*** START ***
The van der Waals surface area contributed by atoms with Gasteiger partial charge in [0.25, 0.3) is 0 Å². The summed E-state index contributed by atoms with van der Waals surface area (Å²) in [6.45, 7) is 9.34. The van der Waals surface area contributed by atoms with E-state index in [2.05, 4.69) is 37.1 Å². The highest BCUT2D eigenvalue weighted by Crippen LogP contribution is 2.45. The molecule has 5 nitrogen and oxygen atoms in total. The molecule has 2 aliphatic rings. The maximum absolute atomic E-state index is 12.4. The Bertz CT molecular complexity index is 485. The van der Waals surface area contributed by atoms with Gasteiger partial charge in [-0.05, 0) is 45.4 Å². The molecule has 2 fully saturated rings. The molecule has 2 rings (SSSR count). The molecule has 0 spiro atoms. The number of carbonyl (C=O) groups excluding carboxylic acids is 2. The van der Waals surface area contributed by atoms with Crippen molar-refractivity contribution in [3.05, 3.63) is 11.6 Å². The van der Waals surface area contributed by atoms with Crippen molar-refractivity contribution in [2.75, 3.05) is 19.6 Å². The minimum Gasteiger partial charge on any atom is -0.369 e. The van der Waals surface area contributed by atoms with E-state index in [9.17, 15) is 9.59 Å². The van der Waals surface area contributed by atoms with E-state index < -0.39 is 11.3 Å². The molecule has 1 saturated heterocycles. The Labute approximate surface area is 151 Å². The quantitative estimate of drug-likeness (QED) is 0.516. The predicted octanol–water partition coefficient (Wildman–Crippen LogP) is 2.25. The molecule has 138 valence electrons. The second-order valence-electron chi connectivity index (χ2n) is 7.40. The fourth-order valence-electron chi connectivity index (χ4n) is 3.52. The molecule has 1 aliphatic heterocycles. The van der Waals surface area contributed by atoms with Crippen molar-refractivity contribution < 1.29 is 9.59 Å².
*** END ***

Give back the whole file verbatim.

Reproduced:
The van der Waals surface area contributed by atoms with Gasteiger partial charge in [0.25, 0.3) is 0 Å². The summed E-state index contributed by atoms with van der Waals surface area (Å²) in [6.45, 7) is 9.34. The van der Waals surface area contributed by atoms with E-state index in [2.05, 4.69) is 37.1 Å². The highest BCUT2D eigenvalue weighted by Crippen LogP contribution is 2.45. The molecule has 5 nitrogen and oxygen atoms in total. The molecule has 2 aliphatic rings. The maximum absolute atomic E-state index is 12.4. The Bertz CT molecular complexity index is 485. The van der Waals surface area contributed by atoms with Gasteiger partial charge in [-0.05, 0) is 45.4 Å². The molecule has 2 fully saturated rings. The molecule has 2 rings (SSSR count). The molecule has 0 spiro atoms. The number of carbonyl (C=O) groups excluding carboxylic acids is 2. The van der Waals surface area contributed by atoms with Crippen molar-refractivity contribution in [3.05, 3.63) is 11.6 Å². The van der Waals surface area contributed by atoms with Crippen molar-refractivity contribution in [2.75, 3.05) is 19.6 Å². The minimum Gasteiger partial charge on any atom is -0.369 e. The van der Waals surface area contributed by atoms with E-state index in [9.17, 15) is 9.59 Å². The van der Waals surface area contributed by atoms with E-state index < -0.39 is 11.3 Å². The molecule has 1 saturated heterocycles. The Labute approximate surface area is 151 Å². The quantitative estimate of drug-likeness (QED) is 0.516. The predicted octanol–water partition coefficient (Wildman–Crippen LogP) is 2.25. The molecule has 138 valence electrons. The second-order valence-electron chi connectivity index (χ2n) is 7.40. The fourth-order valence-electron chi connectivity index (χ4n) is 3.52. The molecule has 1 aliphatic heterocycles. The van der Waals surface area contributed by atoms with Crippen molar-refractivity contribution < 1.29 is 9.59 Å².